The United States’ removal of Turkey from the F-35 Joint Strike Fighter program over its purchase of the Russian S-400 air defense systems last year came as a blow not only for Turkey’s air force but also its navy, which was hoping to launch the F-35B short take-off and vertical-landing variant from a landing dock ship, the Anadolu, currently under construction. Turkey now hopes to transform the ship into a carrier for surveillance and attack drones, an ambitious project that is not free of technical and operational challenges.
The Anadolu, expected to become fully operational by 2023, was launched as an amphibious assault ship project, reflecting Turkey’s growing assertiveness in the Mediterranean, Aegean and Black seas that the country borders. The ship was fitted with a fully equipped flight deck, including a ski-jump ramp modification, suitable for the F-35B aircraft, designed to operate from austere runways and air-capable ships with its short takeoff and vertical landing capability. But having lost the aircraft, Turkey has begun tests to see if the dock ship is strong enough to be transformed into a carrier for surveillance and attack drones. The planned modifications aim to allow the ship to carry drones, along with helicopters and armored land vehicles. This combination brings about a new concept, namely a limited marine task force, likely on a battalion level, blessed with the close air support of armed and surveillance drones.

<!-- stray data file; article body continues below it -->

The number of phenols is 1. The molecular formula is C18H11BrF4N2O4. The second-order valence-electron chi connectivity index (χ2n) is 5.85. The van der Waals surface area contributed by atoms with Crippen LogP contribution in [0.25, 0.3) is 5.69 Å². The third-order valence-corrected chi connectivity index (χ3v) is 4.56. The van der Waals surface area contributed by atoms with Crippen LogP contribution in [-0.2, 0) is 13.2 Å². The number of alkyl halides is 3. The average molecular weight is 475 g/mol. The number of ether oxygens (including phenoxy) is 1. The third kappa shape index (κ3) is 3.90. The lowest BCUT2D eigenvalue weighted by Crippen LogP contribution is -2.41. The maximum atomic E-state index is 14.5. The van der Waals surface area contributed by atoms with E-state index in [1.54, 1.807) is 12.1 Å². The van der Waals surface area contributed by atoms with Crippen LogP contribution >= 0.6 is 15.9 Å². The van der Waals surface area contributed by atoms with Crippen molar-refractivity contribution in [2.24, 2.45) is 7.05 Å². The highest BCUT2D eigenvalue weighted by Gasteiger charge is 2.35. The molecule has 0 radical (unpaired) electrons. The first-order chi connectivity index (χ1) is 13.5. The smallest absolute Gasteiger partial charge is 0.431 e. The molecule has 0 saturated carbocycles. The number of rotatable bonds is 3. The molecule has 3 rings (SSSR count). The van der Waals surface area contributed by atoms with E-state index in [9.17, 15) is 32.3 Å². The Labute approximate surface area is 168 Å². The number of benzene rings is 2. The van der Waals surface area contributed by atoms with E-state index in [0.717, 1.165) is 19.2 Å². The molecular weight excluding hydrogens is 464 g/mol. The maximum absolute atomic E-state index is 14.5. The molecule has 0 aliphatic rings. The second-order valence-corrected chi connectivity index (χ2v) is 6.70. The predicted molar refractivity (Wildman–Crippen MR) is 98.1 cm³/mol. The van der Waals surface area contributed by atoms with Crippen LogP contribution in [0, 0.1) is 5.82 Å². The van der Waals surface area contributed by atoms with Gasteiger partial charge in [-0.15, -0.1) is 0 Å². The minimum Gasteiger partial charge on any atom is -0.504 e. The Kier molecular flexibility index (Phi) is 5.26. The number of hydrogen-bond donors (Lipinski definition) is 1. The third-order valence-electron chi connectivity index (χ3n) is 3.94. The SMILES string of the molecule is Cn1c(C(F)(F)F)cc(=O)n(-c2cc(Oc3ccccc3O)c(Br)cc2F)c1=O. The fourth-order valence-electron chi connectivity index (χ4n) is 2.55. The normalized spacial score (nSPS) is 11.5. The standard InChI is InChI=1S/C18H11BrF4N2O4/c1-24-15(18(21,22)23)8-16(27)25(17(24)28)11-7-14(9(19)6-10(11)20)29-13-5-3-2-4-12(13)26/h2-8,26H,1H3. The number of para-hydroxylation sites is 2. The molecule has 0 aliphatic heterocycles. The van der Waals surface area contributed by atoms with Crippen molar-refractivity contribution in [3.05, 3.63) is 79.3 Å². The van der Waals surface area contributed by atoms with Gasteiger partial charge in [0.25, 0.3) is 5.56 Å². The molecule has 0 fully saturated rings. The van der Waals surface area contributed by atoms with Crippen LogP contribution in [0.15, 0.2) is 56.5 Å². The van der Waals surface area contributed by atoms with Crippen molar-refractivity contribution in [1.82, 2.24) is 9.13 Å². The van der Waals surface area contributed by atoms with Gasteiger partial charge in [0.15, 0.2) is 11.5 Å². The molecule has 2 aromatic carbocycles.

Speaking to journalists in late March, Ismail Demir, the head of the Presidency of Defense Industries, said the Anadolu would be the first of its kind in the world as a vessel that makes it possible for armed drones to land on its dock.
Turkey’s pro-government media has hyped the project as a milestone in military technology that blends the drone and aircraft carrier concepts and is followed with admiration internationally.
In an April 5 article, renowned US political scientist Francis Fukuyama described Turkey as “the main actor” in the recent proliferation of drones in armed conflicts, citing the use of Turkish drones in Libya, Syria and the Nagorno-Karabakh conflict. “In the process, [Turkey] has elevated itself to being a major regional power broker with more ability to shape outcomes than Russia, China or the United States,” Fukuyama wrote, generating numerous citations in the pro-government Turkish press, which took the article as an acknowledgment of Turkey’s success.
The Baykar company, which manufactures the battle-proven Bayraktar TB2 drones and is owned by the family of President Recep Tayyip Erdogan’s son-in-law, Selcuk Bayraktar, is currently developing a Bayraktar TB3 variant, planned for use with the Anadolu. Though official information remains scarce on its design and abilities, the new variant is likely to be a medium-altitude, long-endurance drone ranking between Bayraktar TB2 and Baykar’s cutting-edge combat drone Akinci.
Two other locally produced drones are expected to be deployed on the Anadolu: the medium-altitude, long-endurance ANKA and STM KARGU, a small, portable, rotary-wing kamikaze drone with face-recognition and swarming capabilities, designed mainly for asymmetric warfare or counterinsurgency.